Until recently, esophageal eosinophilia was primarily attributed to acid reflux esophagitis. However, in the last five years, eosinophilic esophagitis—also known as allergic esophagitis, primary eosinophilic esophagitis, and idiopathic eosinophilic esophagitis—has emerged as an important independent issue found to occur in children and in adults.
Eosinophilic esophagitis is a disease in which upper intestinal symptoms are associated with dense eosinophilic infiltration of the squamous esophageal epithelium or deeper esophageal tissue; neither symptoms nor eosinophilia respond to the administration of a proton pump inhibitor ( PPI). The pathophysiologic mechanisms are likely related to allergic inflammation, not to an underlying motility defect as in gastroesophageal reflux disease (GERD).
Typically allergies affect your upper respiratory tract with itchy watery eyes, sneezing, and rhinorrhea. Often they can contribute to lower airway issues such as asthma and cough. Secondly, they can lead to dermatologic manifestations such as exzema, dermatitis, and urticaria.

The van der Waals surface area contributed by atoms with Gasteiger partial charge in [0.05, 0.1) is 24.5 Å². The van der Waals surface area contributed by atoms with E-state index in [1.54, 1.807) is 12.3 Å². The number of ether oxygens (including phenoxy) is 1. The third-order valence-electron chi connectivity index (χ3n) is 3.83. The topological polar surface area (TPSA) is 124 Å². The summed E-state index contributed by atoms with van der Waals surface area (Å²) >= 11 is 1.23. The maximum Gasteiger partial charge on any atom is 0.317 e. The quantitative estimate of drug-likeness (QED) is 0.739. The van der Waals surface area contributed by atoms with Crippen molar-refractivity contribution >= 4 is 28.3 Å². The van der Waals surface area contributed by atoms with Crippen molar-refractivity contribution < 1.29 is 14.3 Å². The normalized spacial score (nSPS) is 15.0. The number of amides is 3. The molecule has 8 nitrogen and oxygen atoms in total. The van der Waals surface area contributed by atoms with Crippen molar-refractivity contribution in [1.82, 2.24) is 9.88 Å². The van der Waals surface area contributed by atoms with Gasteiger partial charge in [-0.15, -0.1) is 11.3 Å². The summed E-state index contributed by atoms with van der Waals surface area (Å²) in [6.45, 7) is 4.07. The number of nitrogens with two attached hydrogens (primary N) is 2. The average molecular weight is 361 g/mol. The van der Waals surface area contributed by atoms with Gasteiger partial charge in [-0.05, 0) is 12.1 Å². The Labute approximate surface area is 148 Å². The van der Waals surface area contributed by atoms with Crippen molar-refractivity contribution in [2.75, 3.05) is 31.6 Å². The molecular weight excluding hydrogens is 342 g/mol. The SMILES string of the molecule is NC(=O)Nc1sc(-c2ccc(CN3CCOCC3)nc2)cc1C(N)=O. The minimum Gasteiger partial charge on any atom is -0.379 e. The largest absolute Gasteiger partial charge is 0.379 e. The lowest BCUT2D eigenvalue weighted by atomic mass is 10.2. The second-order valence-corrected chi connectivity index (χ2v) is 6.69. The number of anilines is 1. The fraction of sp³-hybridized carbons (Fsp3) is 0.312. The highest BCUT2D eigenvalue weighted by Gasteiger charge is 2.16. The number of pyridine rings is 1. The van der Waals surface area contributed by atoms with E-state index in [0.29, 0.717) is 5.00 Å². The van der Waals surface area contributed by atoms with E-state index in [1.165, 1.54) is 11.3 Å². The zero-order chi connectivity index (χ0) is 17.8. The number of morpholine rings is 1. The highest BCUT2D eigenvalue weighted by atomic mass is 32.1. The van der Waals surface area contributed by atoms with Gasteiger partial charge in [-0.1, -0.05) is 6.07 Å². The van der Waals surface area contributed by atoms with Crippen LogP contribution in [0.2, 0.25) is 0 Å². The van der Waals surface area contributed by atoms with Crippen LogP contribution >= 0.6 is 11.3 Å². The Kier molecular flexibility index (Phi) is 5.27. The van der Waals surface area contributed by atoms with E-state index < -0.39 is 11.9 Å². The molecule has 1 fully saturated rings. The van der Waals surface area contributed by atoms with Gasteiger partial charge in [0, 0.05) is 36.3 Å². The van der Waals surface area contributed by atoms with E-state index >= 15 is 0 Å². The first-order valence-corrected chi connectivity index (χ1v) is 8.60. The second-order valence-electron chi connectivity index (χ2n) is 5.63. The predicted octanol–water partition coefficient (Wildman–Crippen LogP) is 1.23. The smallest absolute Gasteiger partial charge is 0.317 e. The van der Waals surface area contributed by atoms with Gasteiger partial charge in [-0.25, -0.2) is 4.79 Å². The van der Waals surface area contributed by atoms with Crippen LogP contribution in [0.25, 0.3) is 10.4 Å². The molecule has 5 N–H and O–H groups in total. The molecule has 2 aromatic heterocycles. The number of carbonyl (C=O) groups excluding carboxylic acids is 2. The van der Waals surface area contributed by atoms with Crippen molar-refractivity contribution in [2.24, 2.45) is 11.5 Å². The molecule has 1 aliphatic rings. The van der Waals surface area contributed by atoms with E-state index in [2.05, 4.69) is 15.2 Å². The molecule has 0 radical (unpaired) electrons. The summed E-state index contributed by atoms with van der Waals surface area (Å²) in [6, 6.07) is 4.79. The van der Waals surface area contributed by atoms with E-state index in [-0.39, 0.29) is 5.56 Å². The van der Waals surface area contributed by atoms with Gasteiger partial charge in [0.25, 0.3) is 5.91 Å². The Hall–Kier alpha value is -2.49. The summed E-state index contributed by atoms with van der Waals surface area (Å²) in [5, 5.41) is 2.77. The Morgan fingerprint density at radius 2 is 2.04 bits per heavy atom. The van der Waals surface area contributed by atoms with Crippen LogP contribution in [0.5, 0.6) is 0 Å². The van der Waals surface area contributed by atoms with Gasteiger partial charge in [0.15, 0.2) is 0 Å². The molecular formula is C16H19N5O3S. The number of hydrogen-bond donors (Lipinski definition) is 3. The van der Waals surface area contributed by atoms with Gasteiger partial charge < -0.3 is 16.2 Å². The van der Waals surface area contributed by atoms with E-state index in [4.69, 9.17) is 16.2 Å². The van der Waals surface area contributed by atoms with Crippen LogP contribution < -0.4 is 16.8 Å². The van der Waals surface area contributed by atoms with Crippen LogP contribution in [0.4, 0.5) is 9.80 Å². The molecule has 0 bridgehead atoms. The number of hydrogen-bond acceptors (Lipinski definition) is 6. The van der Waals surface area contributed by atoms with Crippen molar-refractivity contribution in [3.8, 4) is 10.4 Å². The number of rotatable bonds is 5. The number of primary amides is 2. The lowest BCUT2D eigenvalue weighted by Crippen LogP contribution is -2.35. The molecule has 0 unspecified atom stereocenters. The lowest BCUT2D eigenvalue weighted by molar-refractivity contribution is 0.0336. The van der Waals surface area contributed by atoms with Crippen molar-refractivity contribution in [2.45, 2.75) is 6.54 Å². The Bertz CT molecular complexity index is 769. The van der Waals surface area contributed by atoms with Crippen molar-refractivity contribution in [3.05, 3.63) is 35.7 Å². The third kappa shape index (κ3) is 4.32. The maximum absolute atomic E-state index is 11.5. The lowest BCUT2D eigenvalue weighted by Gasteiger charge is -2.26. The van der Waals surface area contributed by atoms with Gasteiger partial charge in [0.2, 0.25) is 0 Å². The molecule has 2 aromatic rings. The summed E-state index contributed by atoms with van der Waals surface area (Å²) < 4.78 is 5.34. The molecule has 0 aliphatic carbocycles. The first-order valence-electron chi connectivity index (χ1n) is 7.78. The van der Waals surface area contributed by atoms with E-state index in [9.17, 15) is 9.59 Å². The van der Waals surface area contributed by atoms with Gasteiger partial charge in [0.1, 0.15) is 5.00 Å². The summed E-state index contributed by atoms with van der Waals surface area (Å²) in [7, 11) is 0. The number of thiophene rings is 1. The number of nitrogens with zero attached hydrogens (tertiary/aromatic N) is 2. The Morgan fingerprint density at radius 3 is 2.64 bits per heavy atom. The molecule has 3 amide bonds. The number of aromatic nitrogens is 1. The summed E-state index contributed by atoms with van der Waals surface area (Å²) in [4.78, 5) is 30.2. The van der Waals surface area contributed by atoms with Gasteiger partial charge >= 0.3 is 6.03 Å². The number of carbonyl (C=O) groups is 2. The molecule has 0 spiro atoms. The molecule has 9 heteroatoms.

Eosinophilic esophagitis seems to be a manifestation of allergic disease on the digestive system. For years, the digestive system has been manifesting allergic inflammation in more subtle ways, but this disease should not be ignored. Treatment includes proton pump inhibitors, swallowed fluticasone (without the spacer), swallowed antifungals, and intermittent systemic steroids. Comprehensive allergy testing and immunotherapy have proven effective.
Singulair, carafate, and chromolyn may be helpful. Xolair and IL-5 inhibitor are still experimental. Food allergy testing is always completed and elimination diets are considered. A trial of an elemental amino acid diet may be entertained, but is rarely practical. Food drops or shots are still being studied.